The Symphony

The Symphony is everything. The lives we live and the reality we feel are just hints of its ultimate complexity. The pattern of the Symphony is inescapable, written in every blade of grass and every star in the sky. It holds all knowable secrets, from the certainty of the present to the promise of tomorrow. In writing the Symphony, God created the heavens and the earth.

And as long as God was making a universe, He took advantage of the opportunity to create Himself as well.

The Celestials -- Angels and Demons
The bene-elohim, the angels, are the intermediary beings set between God and His creation, formed from the light of divinity but clothed in the firmament of reality.

Angels may be of the Symphony, but they are not in it. They are God's instruments, charged with nurturing the Symphony in accordance with their natures. An angel's nature is his resonance, his deep attunement to certain aspects of the complex patterns of creation. Like finely crafted crystal, the actions of angels ring through reality in cool, clear tones.

When an angel acts against his basic nature, it creates the discordant themes of dissonance. The more dissonance an angel holds, the more likely he is to fall from grace. Countless years ago, one-third of the celestial chorus rebelled against their Creator, their companions, and -- worst of all -- themselves. No longer happy as merely instruments of the Symphony, they saw no reason why it should not instead serve them. The rebels, with Archangel Lucifer as their leader, embraced their new dissonant natures, replacing their selfless divinity with the black selfishness of malevolence. They were defeated, hopelessly outnumbered by the loyal celestials led by Archangel Michael. The self-proclaimed bal-elohim, the demons, were cast out of Heaven to live in the celestial realm of Hell, from which they continue to plot the eventual subversion of the Symphony to their own dark visions.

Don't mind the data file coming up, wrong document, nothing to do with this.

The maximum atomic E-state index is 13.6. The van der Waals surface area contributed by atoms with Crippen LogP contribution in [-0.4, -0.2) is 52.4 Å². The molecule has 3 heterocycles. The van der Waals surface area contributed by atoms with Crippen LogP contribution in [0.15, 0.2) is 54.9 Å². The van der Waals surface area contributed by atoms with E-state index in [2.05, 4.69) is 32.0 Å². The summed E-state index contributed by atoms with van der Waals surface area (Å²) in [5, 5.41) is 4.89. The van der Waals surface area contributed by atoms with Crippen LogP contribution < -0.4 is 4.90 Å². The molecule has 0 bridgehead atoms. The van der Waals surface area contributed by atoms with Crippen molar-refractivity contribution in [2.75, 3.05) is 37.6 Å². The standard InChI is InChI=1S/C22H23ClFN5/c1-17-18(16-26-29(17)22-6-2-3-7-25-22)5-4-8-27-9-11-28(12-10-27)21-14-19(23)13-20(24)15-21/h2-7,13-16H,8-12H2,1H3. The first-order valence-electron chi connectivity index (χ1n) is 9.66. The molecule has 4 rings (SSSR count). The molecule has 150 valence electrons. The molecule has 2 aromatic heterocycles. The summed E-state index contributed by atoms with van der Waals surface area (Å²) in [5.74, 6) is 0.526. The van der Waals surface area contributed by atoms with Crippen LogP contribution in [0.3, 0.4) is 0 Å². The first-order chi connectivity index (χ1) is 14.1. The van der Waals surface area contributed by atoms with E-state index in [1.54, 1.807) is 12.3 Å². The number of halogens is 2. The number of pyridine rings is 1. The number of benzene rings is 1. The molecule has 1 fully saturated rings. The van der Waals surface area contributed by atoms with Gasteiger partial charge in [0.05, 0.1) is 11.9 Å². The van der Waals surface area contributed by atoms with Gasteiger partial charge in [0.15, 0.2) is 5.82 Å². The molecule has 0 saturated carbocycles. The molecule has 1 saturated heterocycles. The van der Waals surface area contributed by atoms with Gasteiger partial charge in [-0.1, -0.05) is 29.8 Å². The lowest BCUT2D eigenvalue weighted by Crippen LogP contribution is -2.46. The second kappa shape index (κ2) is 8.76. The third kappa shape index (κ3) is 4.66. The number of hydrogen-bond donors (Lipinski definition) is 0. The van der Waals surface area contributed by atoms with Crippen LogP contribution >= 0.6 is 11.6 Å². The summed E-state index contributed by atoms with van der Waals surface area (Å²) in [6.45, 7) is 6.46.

Watching the demons spiral away into blackness taught a harsh lesson to the loyal angels, but even the weight of that painful example hasn't kept the bene-elohim pure. Sometimes an angel cannot help but go against his nature. The lucky ones are able to rid themselves of their dissonance, while others seem determined to fall from grace.

The fallen angels found their natures changed, better suited to evil purpose, though even a demon can be tempted to go against his diabolical nature. While darkness has a resonance all its own, denying their selfish disposition brings painful dissonance even to the darkest of themes. A bal-elohim full of dissonance is a pitiful creature, and while most are killed by their own kind, a tortured few have survived to aspire toward redemption, hoping to regain the divinity they once disdained.

All knowledge is contained within the Symphony, but even the celestials have only the vaguest of access to its inscrutible mysteries. The relative clarity of celestial vision only makes the angels and demons more aware of how little they can ever know and how uncertain the future really is. Angels act as their natures require; most try to avoid the pain of questioning their greater purpose. The demons, likewise, relentlessly pursue their selfish aims, pushing away the constant fear of having chosen the wrong side. All a celestial can do is act as his nature requires, and pray he makes the right decisions.

The War for the Symphony rages as the celestials play their parts -- breaking hearts and shattering souls, hoping for the best. God help the rest.

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